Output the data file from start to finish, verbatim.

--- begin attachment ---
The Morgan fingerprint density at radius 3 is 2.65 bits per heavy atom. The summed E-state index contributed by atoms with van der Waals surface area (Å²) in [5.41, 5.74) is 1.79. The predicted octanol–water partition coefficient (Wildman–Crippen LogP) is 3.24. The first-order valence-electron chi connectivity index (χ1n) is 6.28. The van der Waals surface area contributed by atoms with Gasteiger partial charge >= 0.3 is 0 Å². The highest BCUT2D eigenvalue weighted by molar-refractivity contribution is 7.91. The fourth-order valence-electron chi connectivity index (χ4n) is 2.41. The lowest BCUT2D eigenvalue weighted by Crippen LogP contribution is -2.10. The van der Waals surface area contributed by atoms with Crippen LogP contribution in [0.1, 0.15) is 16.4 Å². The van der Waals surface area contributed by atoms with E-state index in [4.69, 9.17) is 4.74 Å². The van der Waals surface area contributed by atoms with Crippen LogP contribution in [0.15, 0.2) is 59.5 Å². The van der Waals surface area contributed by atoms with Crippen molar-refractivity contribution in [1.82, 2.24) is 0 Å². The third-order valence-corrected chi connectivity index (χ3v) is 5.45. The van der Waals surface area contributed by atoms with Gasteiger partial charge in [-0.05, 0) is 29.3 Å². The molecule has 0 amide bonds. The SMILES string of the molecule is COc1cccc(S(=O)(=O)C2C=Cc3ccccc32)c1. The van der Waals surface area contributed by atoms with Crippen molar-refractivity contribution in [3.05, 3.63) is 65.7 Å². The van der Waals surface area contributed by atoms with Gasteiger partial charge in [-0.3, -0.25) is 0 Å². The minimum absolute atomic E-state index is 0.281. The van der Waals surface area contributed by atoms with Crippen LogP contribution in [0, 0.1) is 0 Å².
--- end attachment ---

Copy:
The Morgan fingerprint density at radius 3 is 2.65 bits per heavy atom. The summed E-state index contributed by atoms with van der Waals surface area (Å²) in [5.41, 5.74) is 1.79. The predicted octanol–water partition coefficient (Wildman–Crippen LogP) is 3.24. The first-order valence-electron chi connectivity index (χ1n) is 6.28. The van der Waals surface area contributed by atoms with Gasteiger partial charge >= 0.3 is 0 Å². The highest BCUT2D eigenvalue weighted by molar-refractivity contribution is 7.91. The fourth-order valence-electron chi connectivity index (χ4n) is 2.41. The lowest BCUT2D eigenvalue weighted by Crippen LogP contribution is -2.10. The van der Waals surface area contributed by atoms with Crippen LogP contribution in [0.1, 0.15) is 16.4 Å². The van der Waals surface area contributed by atoms with E-state index in [4.69, 9.17) is 4.74 Å². The van der Waals surface area contributed by atoms with Crippen LogP contribution in [0.15, 0.2) is 59.5 Å². The van der Waals surface area contributed by atoms with Crippen molar-refractivity contribution in [1.82, 2.24) is 0 Å². The third-order valence-corrected chi connectivity index (χ3v) is 5.45. The van der Waals surface area contributed by atoms with Gasteiger partial charge in [-0.05, 0) is 29.3 Å². The molecule has 0 amide bonds. The SMILES string of the molecule is COc1cccc(S(=O)(=O)C2C=Cc3ccccc32)c1. The van der Waals surface area contributed by atoms with Crippen molar-refractivity contribution in [3.05, 3.63) is 65.7 Å². The van der Waals surface area contributed by atoms with Gasteiger partial charge in [-0.3, -0.25) is 0 Å². The minimum absolute atomic E-state index is 0.281. The van der Waals surface area contributed by atoms with Crippen LogP contribution in [0, 0.1) is 0 Å².